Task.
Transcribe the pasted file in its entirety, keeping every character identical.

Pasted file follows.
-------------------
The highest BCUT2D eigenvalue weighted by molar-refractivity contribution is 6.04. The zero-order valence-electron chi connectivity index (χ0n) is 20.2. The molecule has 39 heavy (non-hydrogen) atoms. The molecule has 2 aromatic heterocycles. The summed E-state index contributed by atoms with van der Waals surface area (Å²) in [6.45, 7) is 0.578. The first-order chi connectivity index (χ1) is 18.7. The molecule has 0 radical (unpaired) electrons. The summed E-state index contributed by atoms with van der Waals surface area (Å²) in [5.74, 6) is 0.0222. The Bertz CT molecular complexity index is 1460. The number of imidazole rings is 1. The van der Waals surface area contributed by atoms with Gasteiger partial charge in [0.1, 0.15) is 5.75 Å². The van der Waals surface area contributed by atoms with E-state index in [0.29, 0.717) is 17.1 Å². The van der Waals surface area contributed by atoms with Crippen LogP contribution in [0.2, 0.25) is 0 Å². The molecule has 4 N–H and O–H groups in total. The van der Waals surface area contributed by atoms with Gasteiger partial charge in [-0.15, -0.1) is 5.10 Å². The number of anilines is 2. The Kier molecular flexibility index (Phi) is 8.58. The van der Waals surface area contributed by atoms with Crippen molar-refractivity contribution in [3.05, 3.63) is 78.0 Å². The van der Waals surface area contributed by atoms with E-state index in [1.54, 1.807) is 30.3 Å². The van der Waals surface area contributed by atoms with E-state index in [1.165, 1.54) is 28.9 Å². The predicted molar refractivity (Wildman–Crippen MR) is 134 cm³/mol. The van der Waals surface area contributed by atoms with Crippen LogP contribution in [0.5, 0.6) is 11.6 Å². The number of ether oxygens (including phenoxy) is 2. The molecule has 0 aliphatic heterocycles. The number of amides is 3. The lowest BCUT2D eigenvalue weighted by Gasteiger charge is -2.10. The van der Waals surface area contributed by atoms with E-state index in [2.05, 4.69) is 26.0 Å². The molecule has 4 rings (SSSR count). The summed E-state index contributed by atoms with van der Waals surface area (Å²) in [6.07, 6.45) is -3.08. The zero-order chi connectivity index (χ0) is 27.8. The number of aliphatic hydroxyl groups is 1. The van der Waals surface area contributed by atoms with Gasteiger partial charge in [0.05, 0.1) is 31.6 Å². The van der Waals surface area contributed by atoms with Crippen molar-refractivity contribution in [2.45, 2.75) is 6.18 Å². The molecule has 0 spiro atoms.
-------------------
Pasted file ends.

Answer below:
The highest BCUT2D eigenvalue weighted by molar-refractivity contribution is 6.04. The zero-order valence-electron chi connectivity index (χ0n) is 20.2. The molecule has 39 heavy (non-hydrogen) atoms. The molecule has 2 aromatic heterocycles. The summed E-state index contributed by atoms with van der Waals surface area (Å²) in [6.45, 7) is 0.578. The first-order chi connectivity index (χ1) is 18.7. The molecule has 0 radical (unpaired) electrons. The summed E-state index contributed by atoms with van der Waals surface area (Å²) in [5.74, 6) is 0.0222. The Bertz CT molecular complexity index is 1460. The number of imidazole rings is 1. The van der Waals surface area contributed by atoms with Gasteiger partial charge in [0.1, 0.15) is 5.75 Å². The van der Waals surface area contributed by atoms with E-state index in [0.29, 0.717) is 17.1 Å². The van der Waals surface area contributed by atoms with Crippen LogP contribution in [0.2, 0.25) is 0 Å². The molecule has 4 N–H and O–H groups in total. The van der Waals surface area contributed by atoms with Gasteiger partial charge in [-0.15, -0.1) is 5.10 Å². The number of anilines is 2. The Kier molecular flexibility index (Phi) is 8.58. The van der Waals surface area contributed by atoms with Crippen molar-refractivity contribution in [3.05, 3.63) is 78.0 Å². The van der Waals surface area contributed by atoms with E-state index in [1.54, 1.807) is 30.3 Å². The van der Waals surface area contributed by atoms with E-state index in [1.165, 1.54) is 28.9 Å². The predicted molar refractivity (Wildman–Crippen MR) is 134 cm³/mol. The van der Waals surface area contributed by atoms with Crippen LogP contribution in [0.5, 0.6) is 11.6 Å². The number of ether oxygens (including phenoxy) is 2. The molecule has 0 aliphatic heterocycles. The number of amides is 3. The lowest BCUT2D eigenvalue weighted by Gasteiger charge is -2.10. The van der Waals surface area contributed by atoms with E-state index in [2.05, 4.69) is 26.0 Å². The molecule has 4 rings (SSSR count). The summed E-state index contributed by atoms with van der Waals surface area (Å²) in [6.07, 6.45) is -3.08. The zero-order chi connectivity index (χ0) is 27.8. The number of aliphatic hydroxyl groups is 1. The van der Waals surface area contributed by atoms with Gasteiger partial charge in [0.05, 0.1) is 31.6 Å². The van der Waals surface area contributed by atoms with Crippen molar-refractivity contribution in [2.45, 2.75) is 6.18 Å². The molecule has 0 spiro atoms.